WASHINGTON–Attorney General William Barr said Friday that President Donald Trump's political opponents have pursued a "scorched earth, no-holds-barred resistance" meant to "sabotage" his presidency.
"The pursuit of scores of investigations and an avalanche of subpoenas is meant to incapacitate" the administration, Barr said in a biting address to the conservative Federalist Society.
The attorney general, in a full-throated defense of the president, said the political "harassment" contravenes the intent of the Constitution's framers who, he said, meant to provide the chief executive with sweeping authority.
"I am convinced that the deck has been stacked against the executive," Barr said.
Barr's remarks came as Trump has been swept up in an impeachment inquiry over allegations he pressured Ukrainian President Volodymyr Zelensky to open investigations into political rival and former Vice President Joe Biden and his son, who served on the board of a Ukrainian energy company.
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Before Friday, Barr had said little publicly about the impeachment proceedings, suggesting he might be attempting to distance himself from Trump. But his remarks left no doubt he stands with the president.
He lamented a "steady encroachment of executive authority" that he claimed had "substantially weakened the institution of the presidency." And he said Congress has "drowned" the administration with demands for testimony and documents.
Hours before Barr addressed the Federalist Society, Trump's lawyers asked the Supreme Court to review a lawsuit in which they are attempting to block a congressional subpoena for Trump's tax returns.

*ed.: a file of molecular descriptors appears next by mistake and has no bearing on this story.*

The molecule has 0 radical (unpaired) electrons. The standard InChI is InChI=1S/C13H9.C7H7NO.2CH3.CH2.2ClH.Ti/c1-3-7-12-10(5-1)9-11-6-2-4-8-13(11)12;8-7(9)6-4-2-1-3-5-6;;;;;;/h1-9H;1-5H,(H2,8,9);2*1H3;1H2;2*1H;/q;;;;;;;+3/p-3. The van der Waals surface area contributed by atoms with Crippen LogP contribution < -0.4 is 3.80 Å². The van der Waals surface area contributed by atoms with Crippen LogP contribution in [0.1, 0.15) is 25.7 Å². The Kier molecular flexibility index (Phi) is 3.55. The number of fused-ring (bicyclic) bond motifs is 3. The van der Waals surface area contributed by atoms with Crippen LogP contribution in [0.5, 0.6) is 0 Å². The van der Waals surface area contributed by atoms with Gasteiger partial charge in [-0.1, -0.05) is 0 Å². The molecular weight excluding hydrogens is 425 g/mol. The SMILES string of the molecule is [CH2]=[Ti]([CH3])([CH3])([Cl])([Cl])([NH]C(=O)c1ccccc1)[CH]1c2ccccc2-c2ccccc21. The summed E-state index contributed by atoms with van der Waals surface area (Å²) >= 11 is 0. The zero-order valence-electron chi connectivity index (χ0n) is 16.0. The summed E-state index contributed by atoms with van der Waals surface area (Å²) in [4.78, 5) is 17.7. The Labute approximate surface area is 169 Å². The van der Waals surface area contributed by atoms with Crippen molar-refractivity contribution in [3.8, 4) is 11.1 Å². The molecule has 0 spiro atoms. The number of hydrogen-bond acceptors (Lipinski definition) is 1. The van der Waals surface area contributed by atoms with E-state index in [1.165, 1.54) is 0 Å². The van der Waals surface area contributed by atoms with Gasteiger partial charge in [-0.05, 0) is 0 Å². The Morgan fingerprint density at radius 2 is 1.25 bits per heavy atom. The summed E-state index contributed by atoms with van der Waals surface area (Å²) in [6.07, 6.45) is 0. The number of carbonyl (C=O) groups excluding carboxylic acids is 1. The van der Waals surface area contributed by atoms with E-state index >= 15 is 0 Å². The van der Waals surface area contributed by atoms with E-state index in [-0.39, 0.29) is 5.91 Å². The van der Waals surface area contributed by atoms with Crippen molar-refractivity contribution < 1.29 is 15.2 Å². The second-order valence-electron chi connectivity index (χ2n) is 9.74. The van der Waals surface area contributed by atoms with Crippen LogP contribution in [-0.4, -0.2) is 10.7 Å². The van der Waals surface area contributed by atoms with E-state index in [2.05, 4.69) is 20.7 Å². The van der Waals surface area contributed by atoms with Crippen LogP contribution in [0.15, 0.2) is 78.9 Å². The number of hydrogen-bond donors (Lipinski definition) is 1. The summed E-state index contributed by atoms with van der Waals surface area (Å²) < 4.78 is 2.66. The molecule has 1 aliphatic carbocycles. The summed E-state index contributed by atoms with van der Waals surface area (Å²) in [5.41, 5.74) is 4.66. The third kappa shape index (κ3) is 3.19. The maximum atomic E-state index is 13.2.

Although Barr was applauded several times Friday by the friendly audience, he has drawn criticism from Democrats for his staunch defense of Trump.
A month after taking office in February, he concluded that special counsel Robert Mueller's investigation had not gathered enough evidence to charge the president with obstruction of justice.
Barr’s involvement in that decision rekindled concerns among Democratic lawmakers about a 19-page memo he wrote in June 2018 to Deputy Attorney General Rod Rosenstein–before Barr was nominated by Trump to replace Attorney General Jeff Sessions. In it, Barr argued against an obstruction investigation into Trump. The memo was shared with White House lawyers.
Barr, 69, has long believed in the need for a strong executive branch. In his first stint as attorney general under President George H.W. Bush, he bristled at independent counsel Lawrence Walsh's investigation into the Iran-Contra affair.
Walsh's probe into the Reagan administration's sale of arms to Iran and illegal funding of anti-communist rebels in Nicaragua thrust then-Secretary of Defense Caspar Weinberger into prosecutors' crosshairs.
Weinberger was facing felony indictments when Barr advised Bush to pardon him, along with five other officials implicated in the scandal.
In a February 2017 op-ed for The Washington Post, Barr wrote that Trump had the constitutional authority to ban travel to the United States from a list of predominantly Muslim nations, and Trump was right to fire acting Attorney General Sally Yates when she directed the Justice Department not to defend the order in court.
"Presidential powers are not exercised by a body or group. The Constitution vests 'all executive power' in one and only one person – the president," Barr wrote. "The president need not 'convince' his subordinate that his decision reflects the best view of the law."
Barr generated controversy with his contention that "spying did occur" by the FBI on the Trump campaign in 2016. He has opened an investigation to determine if the FBI's actions were "properly predicated" and whether "government officials abused their power and put their thumb on the scale."
This article originally appeared on USA TODAY: William Barr: Democrats are trying to 'sabotage' Trump administration